Isabel Hardman

New leak suggests Amber Rudd’s grip on the Home Office is even weaker than first thought

New leak suggests Amber Rudd's grip on the Home Office is even weaker than first thought
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When the Windrush scandal broke, it was largely seen as Theresa May's fault, given the Prime Minister had introduced the hostile environment policy when she was Home Secretary. But this week, the focus has shifted to Amber Rudd, and whether she knew what was going on once she took over the role.

This afternoon the Guardian has a leak which suggests Rudd's grip on her department is even weaker than we'd previously thought. Following a chaotic 24 hours in which the Home Secretary told MPs on the Home Affairs Committee that there were no Home Office targets for immigration removals and then corrected herself in the Commons the following day, the newspaper has now published a secret memo which suggests Rudd was wrong to say she did not know about these targets.

The memo, which was written by Hugh Ind, the director general of the Immigration Enforcement Agency, for the minister and her senior colleagues, says the Home Office has 'set a target of achieving 12,800 enforced returns in 2017-18'. Yet when she was summoned to answer an urgent question in the Commons on this matter yesterday, Rudd told MPs that 'I was not aware of' the targets that the immigration arm of her department had been using.

It may well be that Rudd was not intentionally misleading Parliament: she might not have known about the targets because so much paper crosses a Home Secretary's desk that it is impossible for one person to keep up. But that's why a Cabinet minister has special advisers and a private office, and why preparing for select committee appearances is no small task. What this latest leak, and the way events have unfolded over the last few weeks, has told us is that Rudd does not have the grip on her department that her predecessor enjoyed.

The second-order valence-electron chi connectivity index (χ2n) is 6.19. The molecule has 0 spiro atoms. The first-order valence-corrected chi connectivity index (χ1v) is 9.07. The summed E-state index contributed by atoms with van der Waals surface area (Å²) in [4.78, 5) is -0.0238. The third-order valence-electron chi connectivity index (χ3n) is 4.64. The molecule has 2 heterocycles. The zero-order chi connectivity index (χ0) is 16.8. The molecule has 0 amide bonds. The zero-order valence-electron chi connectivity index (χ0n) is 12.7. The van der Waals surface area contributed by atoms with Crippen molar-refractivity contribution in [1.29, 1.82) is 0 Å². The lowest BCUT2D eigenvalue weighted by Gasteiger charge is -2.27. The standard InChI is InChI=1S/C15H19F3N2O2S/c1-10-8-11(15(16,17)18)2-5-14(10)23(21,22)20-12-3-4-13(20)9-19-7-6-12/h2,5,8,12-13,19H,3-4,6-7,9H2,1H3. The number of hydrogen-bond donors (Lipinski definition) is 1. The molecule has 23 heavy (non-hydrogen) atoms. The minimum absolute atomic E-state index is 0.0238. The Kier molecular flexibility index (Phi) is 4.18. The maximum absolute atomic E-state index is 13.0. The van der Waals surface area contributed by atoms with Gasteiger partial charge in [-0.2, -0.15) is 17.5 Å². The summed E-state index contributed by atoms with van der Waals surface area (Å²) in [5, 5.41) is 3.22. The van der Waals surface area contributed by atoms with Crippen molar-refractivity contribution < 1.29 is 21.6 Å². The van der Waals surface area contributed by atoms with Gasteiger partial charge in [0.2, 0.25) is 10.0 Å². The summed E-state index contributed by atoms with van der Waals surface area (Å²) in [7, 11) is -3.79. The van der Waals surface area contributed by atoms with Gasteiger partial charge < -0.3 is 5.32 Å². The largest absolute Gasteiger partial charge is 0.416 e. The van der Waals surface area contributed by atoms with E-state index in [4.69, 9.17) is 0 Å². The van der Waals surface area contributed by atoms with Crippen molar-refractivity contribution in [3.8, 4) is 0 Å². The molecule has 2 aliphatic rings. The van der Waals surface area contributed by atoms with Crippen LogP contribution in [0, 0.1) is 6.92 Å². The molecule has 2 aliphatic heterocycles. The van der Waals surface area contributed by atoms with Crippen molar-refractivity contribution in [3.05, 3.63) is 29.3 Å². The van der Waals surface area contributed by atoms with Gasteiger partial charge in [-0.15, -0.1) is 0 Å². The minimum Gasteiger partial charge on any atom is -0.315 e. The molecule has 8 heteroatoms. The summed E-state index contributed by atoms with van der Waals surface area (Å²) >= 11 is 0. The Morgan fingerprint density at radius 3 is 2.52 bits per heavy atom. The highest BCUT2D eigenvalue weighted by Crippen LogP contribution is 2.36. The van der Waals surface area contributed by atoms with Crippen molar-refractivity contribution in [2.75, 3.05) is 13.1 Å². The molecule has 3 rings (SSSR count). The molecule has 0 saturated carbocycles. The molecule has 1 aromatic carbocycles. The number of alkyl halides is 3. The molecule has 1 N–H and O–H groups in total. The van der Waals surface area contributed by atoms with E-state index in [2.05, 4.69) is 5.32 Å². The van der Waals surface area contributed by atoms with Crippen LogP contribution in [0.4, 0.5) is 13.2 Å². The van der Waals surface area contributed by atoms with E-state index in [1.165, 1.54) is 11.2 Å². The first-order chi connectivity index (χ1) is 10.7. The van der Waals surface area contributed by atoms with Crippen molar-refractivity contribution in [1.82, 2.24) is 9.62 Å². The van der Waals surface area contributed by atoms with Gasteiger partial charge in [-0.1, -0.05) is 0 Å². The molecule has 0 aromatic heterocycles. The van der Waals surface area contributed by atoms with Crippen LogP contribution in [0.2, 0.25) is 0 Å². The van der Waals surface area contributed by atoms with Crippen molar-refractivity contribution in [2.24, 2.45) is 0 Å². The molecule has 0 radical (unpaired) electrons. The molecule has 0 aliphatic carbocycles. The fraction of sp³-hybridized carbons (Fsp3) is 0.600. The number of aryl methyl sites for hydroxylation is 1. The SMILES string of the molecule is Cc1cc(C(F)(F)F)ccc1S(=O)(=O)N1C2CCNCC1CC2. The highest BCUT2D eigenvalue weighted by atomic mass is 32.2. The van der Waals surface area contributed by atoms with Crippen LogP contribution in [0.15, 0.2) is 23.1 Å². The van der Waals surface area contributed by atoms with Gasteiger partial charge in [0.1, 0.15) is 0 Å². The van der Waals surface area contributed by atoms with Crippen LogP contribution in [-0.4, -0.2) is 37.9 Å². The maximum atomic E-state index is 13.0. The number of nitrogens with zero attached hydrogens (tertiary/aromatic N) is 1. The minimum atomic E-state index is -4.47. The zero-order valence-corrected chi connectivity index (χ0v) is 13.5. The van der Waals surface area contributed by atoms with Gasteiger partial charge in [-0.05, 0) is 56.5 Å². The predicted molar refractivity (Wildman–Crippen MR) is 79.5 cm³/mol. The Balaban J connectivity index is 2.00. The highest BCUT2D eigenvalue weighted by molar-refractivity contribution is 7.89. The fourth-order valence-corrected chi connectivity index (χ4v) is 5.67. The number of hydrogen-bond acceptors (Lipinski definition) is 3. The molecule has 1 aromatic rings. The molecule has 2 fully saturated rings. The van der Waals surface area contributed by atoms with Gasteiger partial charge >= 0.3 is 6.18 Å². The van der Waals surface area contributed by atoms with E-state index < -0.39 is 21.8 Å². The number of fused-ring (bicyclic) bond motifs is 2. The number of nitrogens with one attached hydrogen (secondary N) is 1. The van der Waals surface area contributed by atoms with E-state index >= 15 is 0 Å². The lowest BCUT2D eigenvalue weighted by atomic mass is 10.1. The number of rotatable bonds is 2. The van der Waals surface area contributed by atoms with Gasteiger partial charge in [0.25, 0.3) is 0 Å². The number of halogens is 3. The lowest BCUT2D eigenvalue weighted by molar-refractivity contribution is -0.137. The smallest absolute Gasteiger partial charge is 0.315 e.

Theresa May was notorious as a micromanager, superseded in reputation only by her special advisers Fiona Hill and Nick Timothy, who did far more than advise: they saw themselves as directly responsible for the day-to-day running of the Home Office. This was why May was able to achieve the almost miraculous feat of moving from that department into Number 10: she didn't let go of anything for long enough for it to turn into a row. That's not to say that May didn't have to weather crises when she was Home Secretary. It's just that when something went wrong, such as with the UK Border Agency, she would ensure that her opposite number couldn't get a hold on it enough for the row to last very long at all.

That opposite number, incidentally, was Yvette Cooper, who was Shadow Foreign Secretary until 2015. Cooper is a good politician, but May always managed to outwit her. This week, though, we saw what the now Chair of the Home Affairs Committee can do with a less well-armoured Home Secretary: it was during Committee's evidence session on Wednesday that Rudd started the latest debacle over targets. It's unlikely that this will be the last debacle, either.